How rich is Saudi Arabia?
Its usually opaque finances will be revealed in a consolidated balance sheet that will include items currently kept off books, including its powerful sovereign wealth fund
Dubai — Saudi Arabia wants to demystify its finances.
The kingdom is working on creating a consolidated balance sheet of its assets and liabilities that will include items currently kept off the oil-rich economy’s books, including the investments and debts of its powerful sovereign wealth fund.
“The main purpose of this programme is to have a financial equivalent of an MRI of the government balance sheet,” a finance ministry spokesperson said, adding that it would include assets and liabilities that are currently “off-balance sheet”.
Saudi Arabia’s Crown Prince and de facto ruler Mohammed bin Salman (MBS) has put the Public Investment Fund (PIF), Saudi Arabia’s main sovereign wealth fund, at the centre of reforms aimed at diversifying the economy of the world's top oil exporter away from fossil fuel.
Under the prince’s chairmanship, the PIF has transformed from a sleepy sovereign wealth fund into a global investment vehicle making multi-billion dollar bets on hi-tech companies such as Uber as well as other equity investments and pledging tens of billions of dollars to funds run by Japan’s Softbank.
Its financial statements are not published and it does not feature in the kingdom’s budget, which is publicly available. Gulf countries don’t typically publish information about their overall debts and assets but the PIF’s riskier investment profile and infusion of state funding have made its opacity an issue for some investors.
“Transfers of wealth from liquid pools of assets such as central bank reserves into the PIF’s less liquid (and less transparent) investments increases the overall risk profile of the public sector balance sheet,” said Kirjanis Krustins, a director in Fitch’s sovereign team.
“Debt investors would tend to see the government and its key government-related entities, such as the PIF as representing substantially the same risk. Thus the levering up of the broader Saudi complex could, at some point, impact the government’s own borrowing costs,” he said.
The government media office did not respond to a request for comment.
The government started working on the Sovereign Asset and Liability Management (SALM) framework in the second half of 2020 and the spokesperson said it is a “long-term project” with no decision yet made on when and how its results would be disclosed.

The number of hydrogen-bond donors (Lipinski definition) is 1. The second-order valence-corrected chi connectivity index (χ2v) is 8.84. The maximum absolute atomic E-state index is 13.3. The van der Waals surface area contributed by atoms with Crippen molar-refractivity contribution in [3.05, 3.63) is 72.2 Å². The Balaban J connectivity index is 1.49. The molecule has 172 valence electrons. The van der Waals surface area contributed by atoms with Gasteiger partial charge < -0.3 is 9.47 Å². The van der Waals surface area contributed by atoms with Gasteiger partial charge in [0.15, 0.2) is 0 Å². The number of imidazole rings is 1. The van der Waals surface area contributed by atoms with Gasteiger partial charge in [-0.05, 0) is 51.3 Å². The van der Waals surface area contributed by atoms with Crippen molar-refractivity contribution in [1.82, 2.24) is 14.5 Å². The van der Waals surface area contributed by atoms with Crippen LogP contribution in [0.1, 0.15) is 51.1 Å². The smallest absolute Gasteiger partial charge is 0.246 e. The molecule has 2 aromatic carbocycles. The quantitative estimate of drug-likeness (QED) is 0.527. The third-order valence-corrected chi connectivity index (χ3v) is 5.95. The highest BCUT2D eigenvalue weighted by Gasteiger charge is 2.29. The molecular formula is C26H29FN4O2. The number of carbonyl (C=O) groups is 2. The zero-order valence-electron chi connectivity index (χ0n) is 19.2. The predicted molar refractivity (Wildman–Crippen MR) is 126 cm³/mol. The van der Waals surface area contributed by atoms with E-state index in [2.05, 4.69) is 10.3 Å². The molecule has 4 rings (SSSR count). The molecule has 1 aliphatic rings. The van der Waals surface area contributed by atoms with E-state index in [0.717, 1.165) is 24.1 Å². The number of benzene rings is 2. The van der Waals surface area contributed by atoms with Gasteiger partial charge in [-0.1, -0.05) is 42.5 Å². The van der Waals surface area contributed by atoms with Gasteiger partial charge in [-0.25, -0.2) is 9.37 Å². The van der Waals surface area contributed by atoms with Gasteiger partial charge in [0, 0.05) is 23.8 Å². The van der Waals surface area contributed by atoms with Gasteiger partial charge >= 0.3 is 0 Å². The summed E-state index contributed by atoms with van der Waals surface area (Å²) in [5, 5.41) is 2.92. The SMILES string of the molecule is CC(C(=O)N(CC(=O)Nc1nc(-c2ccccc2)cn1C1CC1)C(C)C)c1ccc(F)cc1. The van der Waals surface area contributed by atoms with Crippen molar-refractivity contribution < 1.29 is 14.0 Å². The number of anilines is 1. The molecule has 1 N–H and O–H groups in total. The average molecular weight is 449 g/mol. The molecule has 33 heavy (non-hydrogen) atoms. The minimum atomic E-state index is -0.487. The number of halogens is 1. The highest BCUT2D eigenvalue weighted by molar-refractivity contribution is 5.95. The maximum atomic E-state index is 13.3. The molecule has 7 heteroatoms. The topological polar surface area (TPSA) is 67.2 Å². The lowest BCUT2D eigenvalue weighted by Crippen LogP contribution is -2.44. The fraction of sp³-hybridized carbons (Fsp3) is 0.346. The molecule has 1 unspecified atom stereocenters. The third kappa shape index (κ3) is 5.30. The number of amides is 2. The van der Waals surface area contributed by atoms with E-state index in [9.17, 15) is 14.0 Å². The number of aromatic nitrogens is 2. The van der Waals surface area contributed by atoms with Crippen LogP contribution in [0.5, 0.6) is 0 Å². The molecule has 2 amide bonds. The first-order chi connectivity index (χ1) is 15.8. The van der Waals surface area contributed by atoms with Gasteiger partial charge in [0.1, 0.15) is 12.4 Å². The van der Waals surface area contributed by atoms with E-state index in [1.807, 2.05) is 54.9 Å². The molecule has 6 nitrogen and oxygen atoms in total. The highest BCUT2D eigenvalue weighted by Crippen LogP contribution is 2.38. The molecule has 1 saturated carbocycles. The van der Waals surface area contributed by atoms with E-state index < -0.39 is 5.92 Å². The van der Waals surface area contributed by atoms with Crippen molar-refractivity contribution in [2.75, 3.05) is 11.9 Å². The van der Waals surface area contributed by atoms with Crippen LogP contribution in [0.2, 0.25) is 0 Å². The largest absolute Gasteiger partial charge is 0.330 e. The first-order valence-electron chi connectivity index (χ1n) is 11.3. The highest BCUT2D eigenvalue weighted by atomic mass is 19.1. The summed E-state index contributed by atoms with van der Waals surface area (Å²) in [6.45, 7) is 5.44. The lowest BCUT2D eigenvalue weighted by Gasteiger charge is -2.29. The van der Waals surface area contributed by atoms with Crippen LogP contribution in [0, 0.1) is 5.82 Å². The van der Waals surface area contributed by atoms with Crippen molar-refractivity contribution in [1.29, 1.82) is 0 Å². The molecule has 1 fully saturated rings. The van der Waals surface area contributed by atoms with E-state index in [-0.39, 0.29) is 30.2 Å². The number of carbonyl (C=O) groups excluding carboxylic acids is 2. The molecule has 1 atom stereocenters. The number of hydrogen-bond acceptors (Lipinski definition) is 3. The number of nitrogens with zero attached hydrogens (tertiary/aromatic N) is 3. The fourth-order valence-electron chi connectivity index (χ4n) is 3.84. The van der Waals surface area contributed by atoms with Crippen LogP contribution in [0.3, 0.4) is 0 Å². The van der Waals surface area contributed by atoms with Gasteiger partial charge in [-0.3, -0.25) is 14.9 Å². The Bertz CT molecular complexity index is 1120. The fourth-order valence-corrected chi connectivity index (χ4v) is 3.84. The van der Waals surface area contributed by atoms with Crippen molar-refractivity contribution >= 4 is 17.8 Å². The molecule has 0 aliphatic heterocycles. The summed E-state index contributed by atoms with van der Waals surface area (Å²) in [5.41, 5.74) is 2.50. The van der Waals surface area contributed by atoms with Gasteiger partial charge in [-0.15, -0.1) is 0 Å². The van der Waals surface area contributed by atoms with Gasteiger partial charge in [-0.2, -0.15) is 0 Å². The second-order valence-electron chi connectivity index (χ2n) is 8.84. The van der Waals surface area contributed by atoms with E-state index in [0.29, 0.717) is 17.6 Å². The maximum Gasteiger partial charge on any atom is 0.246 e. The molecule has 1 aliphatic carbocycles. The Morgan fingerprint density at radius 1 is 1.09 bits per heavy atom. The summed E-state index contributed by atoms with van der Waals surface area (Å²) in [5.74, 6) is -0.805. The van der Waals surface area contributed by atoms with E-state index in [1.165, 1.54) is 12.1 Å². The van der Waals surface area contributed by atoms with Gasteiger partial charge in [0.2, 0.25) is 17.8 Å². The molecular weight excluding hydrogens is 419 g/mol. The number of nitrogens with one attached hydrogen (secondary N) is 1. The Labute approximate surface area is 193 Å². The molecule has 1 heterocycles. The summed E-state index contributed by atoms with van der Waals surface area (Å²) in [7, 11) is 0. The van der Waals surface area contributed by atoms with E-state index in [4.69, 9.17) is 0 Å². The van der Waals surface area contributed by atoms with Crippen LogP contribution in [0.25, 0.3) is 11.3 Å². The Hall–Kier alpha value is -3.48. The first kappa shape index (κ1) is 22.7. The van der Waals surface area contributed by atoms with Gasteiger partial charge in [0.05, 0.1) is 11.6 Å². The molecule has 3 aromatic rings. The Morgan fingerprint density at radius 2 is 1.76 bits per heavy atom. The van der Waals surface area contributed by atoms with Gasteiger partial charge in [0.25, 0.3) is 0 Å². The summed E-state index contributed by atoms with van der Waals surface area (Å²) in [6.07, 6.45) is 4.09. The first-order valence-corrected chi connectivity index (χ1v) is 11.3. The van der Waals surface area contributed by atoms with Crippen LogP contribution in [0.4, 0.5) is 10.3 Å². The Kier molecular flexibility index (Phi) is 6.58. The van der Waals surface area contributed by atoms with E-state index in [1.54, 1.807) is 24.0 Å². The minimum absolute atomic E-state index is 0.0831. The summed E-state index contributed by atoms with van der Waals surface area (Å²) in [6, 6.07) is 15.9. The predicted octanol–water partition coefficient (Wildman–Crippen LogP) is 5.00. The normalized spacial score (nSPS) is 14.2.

“If we use benchmarks, we see countries spent a couple of years to implement the consolidation phase,” he said of the project.
The PIF’s finances are formidable.
Its assets had swollen to $400bn as of 2020 from $150bn in 2015, with the fund bolstered by an expected $70bn payday from Saudi Aramco, the state oil company, for the PIF’s stake in a petrochemical giant and a $40bn transfer from the central bank’s foreign reserves.
It was also the recipient of nearly $30bn in proceeds from Aramco’s initial public offering in 2019. The fund has raised $2bn in loans between 2018 and 2019, and is finalising a new facility expected to be over $10bn in size, sources have said.
The ‘normal’ way
Despite Saudi’s oil wealth, creating enough jobs for the kingdom’s young population is one of the biggest challenges facing MBS.
The government has been pushing through economic policies since 2016 aiming to create millions of jobs and reduce unemployment to 7% by 2030. But fiscal austerity to contain a yawning deficit has slowed investment, and the coronavirus crisis in 2020 pushed unemployment up to a record 15.4%.
To get the deficit down from an eye-watering 12% of GDP last year to a shortfall of 4.9% by the end of 2021, Riyadh has slashed capital spending.
It is relying instead on the PIF to fund some of the major infrastructure projects to help boost growth, including Neom, a $500bn hi-tech business zone, and the recently announced “The Line”, a 1-million inhabitants, carbon-free city in Neom, expected to cost between $100bn and $200bn.
The PIF plans to inject at least 150-billion riyals ($40bn) annually into the local economy until 2025, and to increase its assets to 4-trillion riyals ($1.07-trillion) by that date, MBS has said.
“MBS understands that unless the economy grows at a rate above 6.5%-7%, the youth unemployment rate will stagnate or grow — and that is a ticking time bomb,” said Khaled Abdel Majeed, Middle East and North Africa fund manager at London-based SAM Capital Partners, an investment advisory firm, commenting about transfers of state funds to the PIF.
“Doing things the ‘normal’ way through ‘normal’ channels will take more time than is available.”
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